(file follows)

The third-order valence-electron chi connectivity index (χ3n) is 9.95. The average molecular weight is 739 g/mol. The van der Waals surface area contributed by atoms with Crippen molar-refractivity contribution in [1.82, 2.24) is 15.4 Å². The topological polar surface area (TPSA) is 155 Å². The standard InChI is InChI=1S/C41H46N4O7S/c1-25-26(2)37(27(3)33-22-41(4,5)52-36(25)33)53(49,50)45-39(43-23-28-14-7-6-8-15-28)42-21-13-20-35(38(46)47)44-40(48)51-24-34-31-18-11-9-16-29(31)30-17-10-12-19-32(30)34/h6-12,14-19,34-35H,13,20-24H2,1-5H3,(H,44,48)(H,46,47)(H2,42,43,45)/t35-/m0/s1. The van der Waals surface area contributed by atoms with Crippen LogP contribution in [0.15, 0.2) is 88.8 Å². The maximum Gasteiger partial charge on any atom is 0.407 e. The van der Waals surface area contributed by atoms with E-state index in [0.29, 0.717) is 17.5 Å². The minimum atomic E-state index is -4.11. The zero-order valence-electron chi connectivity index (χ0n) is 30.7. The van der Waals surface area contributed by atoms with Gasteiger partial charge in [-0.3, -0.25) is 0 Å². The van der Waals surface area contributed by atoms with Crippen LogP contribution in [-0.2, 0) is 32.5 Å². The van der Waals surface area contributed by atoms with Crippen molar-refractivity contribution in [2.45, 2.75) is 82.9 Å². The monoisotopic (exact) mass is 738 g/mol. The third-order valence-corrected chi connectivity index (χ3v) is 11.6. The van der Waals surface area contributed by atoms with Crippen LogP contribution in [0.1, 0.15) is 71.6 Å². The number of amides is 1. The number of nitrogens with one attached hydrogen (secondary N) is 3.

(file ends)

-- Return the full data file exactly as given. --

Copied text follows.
The third-order valence-electron chi connectivity index (χ3n) is 9.95. The average molecular weight is 739 g/mol. The van der Waals surface area contributed by atoms with Crippen molar-refractivity contribution in [1.82, 2.24) is 15.4 Å². The topological polar surface area (TPSA) is 155 Å². The standard InChI is InChI=1S/C41H46N4O7S/c1-25-26(2)37(27(3)33-22-41(4,5)52-36(25)33)53(49,50)45-39(43-23-28-14-7-6-8-15-28)42-21-13-20-35(38(46)47)44-40(48)51-24-34-31-18-11-9-16-29(31)30-17-10-12-19-32(30)34/h6-12,14-19,34-35H,13,20-24H2,1-5H3,(H,44,48)(H,46,47)(H2,42,43,45)/t35-/m0/s1. The van der Waals surface area contributed by atoms with Crippen LogP contribution in [0.15, 0.2) is 88.8 Å². The maximum Gasteiger partial charge on any atom is 0.407 e. The van der Waals surface area contributed by atoms with E-state index in [0.29, 0.717) is 17.5 Å². The minimum atomic E-state index is -4.11. The zero-order valence-electron chi connectivity index (χ0n) is 30.7. The van der Waals surface area contributed by atoms with Gasteiger partial charge in [-0.3, -0.25) is 0 Å². The van der Waals surface area contributed by atoms with Crippen LogP contribution in [-0.2, 0) is 32.5 Å². The van der Waals surface area contributed by atoms with Crippen molar-refractivity contribution in [2.45, 2.75) is 82.9 Å². The monoisotopic (exact) mass is 738 g/mol. The third-order valence-corrected chi connectivity index (χ3v) is 11.6. The van der Waals surface area contributed by atoms with Crippen LogP contribution in [0.1, 0.15) is 71.6 Å². The number of amides is 1. The number of nitrogens with one attached hydrogen (secondary N) is 3.